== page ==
Chris watched the exchange from the corner of his eye, pretending to stare at the TV, pretending not to notice Vin’s discomfiture. Something had just happened. And Vin was lying to keep it from him. Twin flames of anger and frustration began to burn in his stomach. How many more wrong turns could this disaster take?

He watched them walk out of the living room. Heard the front door open. Heard both men go out. Then he turned his gaze back to the TV. His gaze but not his focus. His focus was consumed by figuring out how to ferret out the truth from Vin.

A thread of his encounter with Buck tumbled into his mind. He scowled. In the next moment he pushed himself out of the chair. He doubted seriously that he could throw Vin down even in his best condition. So he did the next best thing.

The front door opening caught both Vin and Josiah off guard. Vin stopped in the middle of a word. But so far as Chris could interpret, the word was Ezra. If he had doubts about what he had learned from the few minutes he had spent standing on the other side of the door, the expression in the Texan’s blue eyes confirmed the worst.

He stopped and leaned in the doorway. “Anyone been to see Ezra?” he asked, his voice giving away nothing.

Vin’s eyes snapped down to his shoes.

The silence continued, while Chris waited for an answer.

“I’ve been there a couple a times since this weekend,” Vin said without looking up.

“And…” Chris prompted, thinking what a clever substitute “this weekend” was for “since you chased him off.”

“He’s okay,” Vin replied. At least that’s what he wanted to say. He had never been much good at lying, and, irritatingly enough, he found it next to impossible to lie to Chris. The few times he had tried, it had done no good anyway. God damn stubborn cowboy saw right through him. He searched for an answer. Something believable. His hesitation gave him away—again.

Chris pursed his lips. He disappeared into the house. Vin and Josiah waited, exchanging uncomfortable looks.

The team leader returned only seconds later, flicked a glance at each of them, then pushed between Vin and Josiah and started down the porch steps onto the driveway.

Both men heard the jingle of the car keys at the same time. They launched themselves off the porch.

“Where are you going?” Josiah demanded.

“Chris you can’t drive, yet!” Vin cried out alarmed.

“It’s only an hour,” Chris returned not looking back. “Hell, I can stay awake that long all at once.” Since he wasn’t taking his pain meds, the driving precautions didn’t apply anyway. Of course, he knew better than to bring that up.

His truck was in the driveway, where he had moved it this morning so Josiah would be able to get the table saw out this afternoon. Apparently whatever project he was working on required some more equipment. He had to admit it had felt strange to be behind the wheel after so many weeks. But they didn’t need to know that either.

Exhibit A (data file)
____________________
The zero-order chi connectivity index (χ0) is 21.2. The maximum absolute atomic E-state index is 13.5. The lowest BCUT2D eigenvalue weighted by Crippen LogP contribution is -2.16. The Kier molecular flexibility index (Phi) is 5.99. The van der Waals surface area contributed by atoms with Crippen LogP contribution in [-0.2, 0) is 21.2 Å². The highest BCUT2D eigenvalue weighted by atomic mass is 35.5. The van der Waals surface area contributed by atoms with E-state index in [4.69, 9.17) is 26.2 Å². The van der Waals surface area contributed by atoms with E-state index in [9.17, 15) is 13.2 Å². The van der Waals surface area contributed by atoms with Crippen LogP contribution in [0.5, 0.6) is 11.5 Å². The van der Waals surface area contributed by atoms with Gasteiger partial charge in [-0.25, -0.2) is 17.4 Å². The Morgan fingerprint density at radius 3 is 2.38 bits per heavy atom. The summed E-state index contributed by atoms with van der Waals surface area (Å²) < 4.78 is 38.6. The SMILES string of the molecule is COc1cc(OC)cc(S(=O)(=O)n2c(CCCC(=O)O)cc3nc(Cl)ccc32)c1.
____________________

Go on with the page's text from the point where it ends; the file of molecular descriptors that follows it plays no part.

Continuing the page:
They caught up with him by the time he reached the truck. He knew they would.

Josiah clamped a large hand down on his shoulder. “Where are you going?” he asked again, more forcefully.

Vin slipped between Chris and the truck, blocking the door.

Chris sighed in exasperation, but he turned to Vin instead and gave him a pointed look. “Get out of the way, Vin.”

“Wherever you need to go, me an’ Josiah can take you,” Vin said, crossing his arms stubbornly.

Chris managed to keep the triumphant smile off his face. He held the keys out to Vin “All right. Drive me over to Ezra’s.”

Vin’s eyes immediately told him the sharpshooter wanted to take the promise back. The blue-eyed gaze flicked up to Josiah. Chris moved to intercept it.

“I don’t think that’s a good idea,” Vin said.

Chris’s hand closed on the keys again. “I wasn’t asking,” the blond said, his voice hard.

Josiah looked away. Should have known. Once Larabee was on his feet it was going to be his way or no way.

Tanner knew he was trapped. He swore.

Vin yanked the keys out of Chris’s hand and muttered several more swear words directed at Chris. “Get in,” he snapped.

As he moved around the truck, Chris allowed a tiny smile to leak onto his face.

Josiah shook his head as the black truck went out of the driveway, wondering when they’d be back. Or if they’d be back before he had to explain to the next shift that Chris had gone out. Might as well accept it once and for all, he decided, with a shake of his head. I am a terrible babysitter.

They hardly said a word to each other for the entire drive.

Vin’s mouth stayed set in a hard straight line. Mad. Worried. Mad. Mad. Mad. An endless cycle that repeated itself in his head while his expression grew grimmer and grimmer. First of all, he didn’t like being manipulated. And Chris was going to get a piece of his mind, or his fist, one or the other, as soon as he was well enough to take it. Second, he didn’t want Chris to see that Ezra was packing to leave. Because the next question was going to be whether the rest of the team had known that and what the hell were they planning to do about it? Third. Ezra was a grown man. He could be stubborn and stupid and selfish if he wanted to, right? Wrong. Chris would never let him just leave the team. He was going to go ballistic when he saw the boxes. God damn son of a bitch, Larabee. Just had to make me drive you all the way out there. Could have asked first. Don’t need to play no stupid games.

All the while the thoughts rolled around in Vin’s head, Chris stared out the window, the furrow that was slowly deepening between his eyebrows the only clue to the direction of his thoughts. Vin cursed him roundly one more time for good measure as they pulled into the driveway.

“Listen, Chris,” Vin began, shutting off the engine. He wanted to warn him about what he would see. Chris paused, his hand on the door handle. “If he really wants to leave, you can’t stop him.”

Chris raised one eyebrow at the sharpshooter.